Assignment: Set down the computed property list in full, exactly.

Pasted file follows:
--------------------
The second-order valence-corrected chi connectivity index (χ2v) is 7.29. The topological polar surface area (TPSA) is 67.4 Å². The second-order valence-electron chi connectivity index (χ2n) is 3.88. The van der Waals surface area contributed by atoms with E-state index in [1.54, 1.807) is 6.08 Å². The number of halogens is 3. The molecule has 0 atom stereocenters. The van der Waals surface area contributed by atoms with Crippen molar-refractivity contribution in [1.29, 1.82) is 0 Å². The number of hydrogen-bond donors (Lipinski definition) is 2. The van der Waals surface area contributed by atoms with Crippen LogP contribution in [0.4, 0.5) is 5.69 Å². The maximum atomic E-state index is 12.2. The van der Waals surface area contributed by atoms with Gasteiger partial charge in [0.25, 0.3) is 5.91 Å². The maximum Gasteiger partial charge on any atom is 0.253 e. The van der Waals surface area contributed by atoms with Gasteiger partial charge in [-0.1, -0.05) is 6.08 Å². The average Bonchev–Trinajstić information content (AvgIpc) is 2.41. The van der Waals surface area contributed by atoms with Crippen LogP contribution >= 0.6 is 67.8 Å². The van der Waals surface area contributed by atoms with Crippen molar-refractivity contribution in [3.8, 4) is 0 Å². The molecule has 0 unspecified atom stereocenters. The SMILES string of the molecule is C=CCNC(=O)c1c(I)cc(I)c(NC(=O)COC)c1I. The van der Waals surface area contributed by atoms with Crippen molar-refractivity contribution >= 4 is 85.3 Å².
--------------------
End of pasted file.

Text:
The second-order valence-corrected chi connectivity index (χ2v) is 7.29. The topological polar surface area (TPSA) is 67.4 Å². The second-order valence-electron chi connectivity index (χ2n) is 3.88. The van der Waals surface area contributed by atoms with E-state index in [1.54, 1.807) is 6.08 Å². The number of halogens is 3. The molecule has 0 atom stereocenters. The van der Waals surface area contributed by atoms with Crippen molar-refractivity contribution in [1.29, 1.82) is 0 Å². The number of hydrogen-bond donors (Lipinski definition) is 2. The van der Waals surface area contributed by atoms with Crippen LogP contribution in [0.4, 0.5) is 5.69 Å². The maximum atomic E-state index is 12.2. The van der Waals surface area contributed by atoms with Gasteiger partial charge in [0.25, 0.3) is 5.91 Å². The maximum Gasteiger partial charge on any atom is 0.253 e. The van der Waals surface area contributed by atoms with Gasteiger partial charge in [-0.1, -0.05) is 6.08 Å². The average Bonchev–Trinajstić information content (AvgIpc) is 2.41. The van der Waals surface area contributed by atoms with Crippen LogP contribution >= 0.6 is 67.8 Å². The van der Waals surface area contributed by atoms with Crippen molar-refractivity contribution in [3.8, 4) is 0 Å². The molecule has 0 unspecified atom stereocenters. The SMILES string of the molecule is C=CCNC(=O)c1c(I)cc(I)c(NC(=O)COC)c1I. The van der Waals surface area contributed by atoms with Crippen molar-refractivity contribution >= 4 is 85.3 Å².